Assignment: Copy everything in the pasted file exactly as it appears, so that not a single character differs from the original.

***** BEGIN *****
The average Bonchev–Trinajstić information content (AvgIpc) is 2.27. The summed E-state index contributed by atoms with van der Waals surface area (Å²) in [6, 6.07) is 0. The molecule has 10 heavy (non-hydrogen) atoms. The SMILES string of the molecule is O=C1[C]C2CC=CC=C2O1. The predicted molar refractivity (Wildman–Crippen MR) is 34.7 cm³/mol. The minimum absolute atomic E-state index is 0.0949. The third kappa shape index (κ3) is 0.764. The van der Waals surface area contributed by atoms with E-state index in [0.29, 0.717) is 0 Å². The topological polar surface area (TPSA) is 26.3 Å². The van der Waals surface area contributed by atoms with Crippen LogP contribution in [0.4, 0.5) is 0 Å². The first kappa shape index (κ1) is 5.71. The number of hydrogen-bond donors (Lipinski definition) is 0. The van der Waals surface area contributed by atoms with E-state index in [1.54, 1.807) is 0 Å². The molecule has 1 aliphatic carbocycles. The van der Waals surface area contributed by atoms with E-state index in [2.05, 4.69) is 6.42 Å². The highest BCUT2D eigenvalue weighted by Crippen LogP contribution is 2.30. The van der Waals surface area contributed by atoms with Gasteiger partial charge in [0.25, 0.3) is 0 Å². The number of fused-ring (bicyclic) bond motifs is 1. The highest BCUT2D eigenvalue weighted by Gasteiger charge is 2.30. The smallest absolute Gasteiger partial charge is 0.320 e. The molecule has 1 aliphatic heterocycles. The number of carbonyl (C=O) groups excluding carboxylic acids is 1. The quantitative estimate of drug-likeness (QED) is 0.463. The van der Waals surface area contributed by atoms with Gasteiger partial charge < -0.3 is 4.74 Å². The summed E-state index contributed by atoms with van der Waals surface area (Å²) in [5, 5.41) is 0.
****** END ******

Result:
The average Bonchev–Trinajstić information content (AvgIpc) is 2.27. The summed E-state index contributed by atoms with van der Waals surface area (Å²) in [6, 6.07) is 0. The molecule has 10 heavy (non-hydrogen) atoms. The SMILES string of the molecule is O=C1[C]C2CC=CC=C2O1. The predicted molar refractivity (Wildman–Crippen MR) is 34.7 cm³/mol. The minimum absolute atomic E-state index is 0.0949. The third kappa shape index (κ3) is 0.764. The van der Waals surface area contributed by atoms with E-state index in [0.29, 0.717) is 0 Å². The topological polar surface area (TPSA) is 26.3 Å². The van der Waals surface area contributed by atoms with Crippen LogP contribution in [0.4, 0.5) is 0 Å². The first kappa shape index (κ1) is 5.71. The number of hydrogen-bond donors (Lipinski definition) is 0. The van der Waals surface area contributed by atoms with E-state index in [1.54, 1.807) is 0 Å². The molecule has 1 aliphatic carbocycles. The van der Waals surface area contributed by atoms with E-state index in [2.05, 4.69) is 6.42 Å². The highest BCUT2D eigenvalue weighted by Crippen LogP contribution is 2.30. The van der Waals surface area contributed by atoms with Gasteiger partial charge in [0.25, 0.3) is 0 Å². The number of fused-ring (bicyclic) bond motifs is 1. The highest BCUT2D eigenvalue weighted by Gasteiger charge is 2.30. The smallest absolute Gasteiger partial charge is 0.320 e. The molecule has 1 aliphatic heterocycles. The number of carbonyl (C=O) groups excluding carboxylic acids is 1. The quantitative estimate of drug-likeness (QED) is 0.463. The van der Waals surface area contributed by atoms with Gasteiger partial charge < -0.3 is 4.74 Å². The summed E-state index contributed by atoms with van der Waals surface area (Å²) in [5, 5.41) is 0.